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Back2Gaming Recommended PSU List

The PSU (power supply unit) is usually the neglected component especially when building a PC on a tight budget. Some think that any PSU will do as long as it can get the PC working. The function of the PSU is to convert the high-voltage AC electricity from the convenience outlet in your house to a low-voltage DC electricity that the PC components can use. A PSU of poor quality can also do that function but there is a possibility that the life span of your PC’s components will be shortened. In some cases, bad PSU’s can explode and damage other components like the CPU, motherboard, and graphics card.

To save you the trouble of going to Facebook or online forums asking random people on the internet about what PSU you should buy, we have prepared a list PSU’s which have been tested by review sites that have a proper test methodology for reviewing PSU’s. There are many good PSU’s sold globally but we only included those which are available here in the Philippines to make selection easier.

Just some REMINDERS before you proceed:

  • The prices are based on the item listing of Dyna Quest, Easy PC, PC Hub, and Tech On Site. Price may change without prior notice so call the store to verify the updated price on your chosen day of purchase.
  • A 500-watt PSU of good quality will suffice even for a high-end gaming PC with 1 graphics card. We just included 600-watt PSU’s for those who want to do overclocking.
  • The “Max Capacity (watts)” is not for encouraging users to overload their PSU’s. It just shows that manufacturers already put a safety factor for capacity reduction due to aging of the PSU.

 

Capacity (watts)
Product Name Form Factor Modular Price (PhP) Rated Max Performance Testing
Corsair SF450 SFX Yes 4,600 450 519 Jonny Guru, Kit Guru, Tom’s Hardware
Corsair SF600 SFX Yes 5,950 600 653 Hard OCP, Jonny Guru, Kit Guru
Silverstone ST45SF-G SFX Yes 4,690 450 578 Hard OCP, Hardware Secrets, Jonny Guru
Silverstone SX600-G SFX Yes 6,650 600 ? Hard OCP, Jonny Guru, Tom’s Hardware
Silverstone SX500-LG SFX-L Yes 5,200 500 ? Jonny Guru, Tom’s Hardware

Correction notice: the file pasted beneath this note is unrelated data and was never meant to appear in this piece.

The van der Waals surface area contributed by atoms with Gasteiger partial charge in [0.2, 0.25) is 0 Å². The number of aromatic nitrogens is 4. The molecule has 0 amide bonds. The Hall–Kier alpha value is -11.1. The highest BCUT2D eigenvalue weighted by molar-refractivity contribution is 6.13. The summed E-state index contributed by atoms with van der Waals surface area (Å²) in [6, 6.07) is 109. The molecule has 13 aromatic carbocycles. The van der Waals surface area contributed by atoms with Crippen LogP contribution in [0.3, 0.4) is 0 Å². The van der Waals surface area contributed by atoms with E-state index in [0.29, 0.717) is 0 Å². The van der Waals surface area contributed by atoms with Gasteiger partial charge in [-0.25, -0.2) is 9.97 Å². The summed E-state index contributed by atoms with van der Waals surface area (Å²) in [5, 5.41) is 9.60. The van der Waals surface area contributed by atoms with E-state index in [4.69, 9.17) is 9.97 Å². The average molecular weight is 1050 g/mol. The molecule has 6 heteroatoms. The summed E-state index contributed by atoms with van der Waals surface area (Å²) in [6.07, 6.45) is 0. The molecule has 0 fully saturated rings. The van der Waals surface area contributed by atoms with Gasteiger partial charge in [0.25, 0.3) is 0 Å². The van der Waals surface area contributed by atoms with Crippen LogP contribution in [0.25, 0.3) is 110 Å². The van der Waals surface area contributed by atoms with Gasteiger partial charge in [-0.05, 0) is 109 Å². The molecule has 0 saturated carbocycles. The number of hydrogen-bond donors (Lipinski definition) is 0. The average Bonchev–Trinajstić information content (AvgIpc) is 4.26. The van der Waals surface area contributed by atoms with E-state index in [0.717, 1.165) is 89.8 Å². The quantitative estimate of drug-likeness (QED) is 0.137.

Corsair VS450 ATX No 1,650 450 498 Hardware Insights
Corsair CS550M ATX Yes 4,050 550 ? Hard OCP, Jonny Guru
Corsair RM550x ATX Yes 5,380 550 673 Hardware Insights, Tom’s Hardware
Corsair CS650M ATX Yes 4,700 650 704 Kit Guru
Corsair CX650M ATX Yes 3,730 650 ? Tom’s Hardware
Corsair RM650 ATX Yes 5,550 650 708 Jonny Guru, Kit Guru
Corsair RM650x ATX Yes 5,930 650 ? Tom’s Hardware
Corsair RM650i ATX Yes 6,350 650 ? Jonny Guru
EVGA 600B ATX No 3,070 600 ? Hard OCP
EVGA 650GQ ATX Yes 5,460 650 ? Jonny Guru
EVGA 650G2 ATX Yes 6,170 650 ? Jonny Guru
FSP Raider 650 ATX Yes 3,250 650 668 Hardware Secrets
Seasonic S12II-520 ATX No 2,570 520 588 Hardware Secrets, Jonny Guru
Seasonic G-550 ATX Yes 3,840 550 609 Hard OCP, Hardware Secrets, Jonny Guru
Seasonic G-650 ATX Yes 4,670 650 733 Jonny Guru, Kit Guru
Seasonic Prime 650 ATX Yes 8,390 650 788 Jonny Guru, Kit Guru, Tom’s Hardware
Seasonic X650 ATX Yes 5,490 650 812 Hard OCP, Jonny Guru, Kit Guru
Seasonic Platinum 660 ATX Yes 6,300 660 ? Hard OCP, Jonny Guru

Power Supply FAQ

  • Should I get modular or non-modular?ANSWER: How clean do you want your system to be? If you have a compact case or just want a very tidy setup, a modular/semi-modular PSU will allow flexibility in using only the cables you need in your system. Modular PSUs tend to have a higher price than their non-modular counter-part and this is something to consider especially for mainstream models that have modular and non-modular versions. For high-end PSUs, its typically common to only find modular/semi-modular models.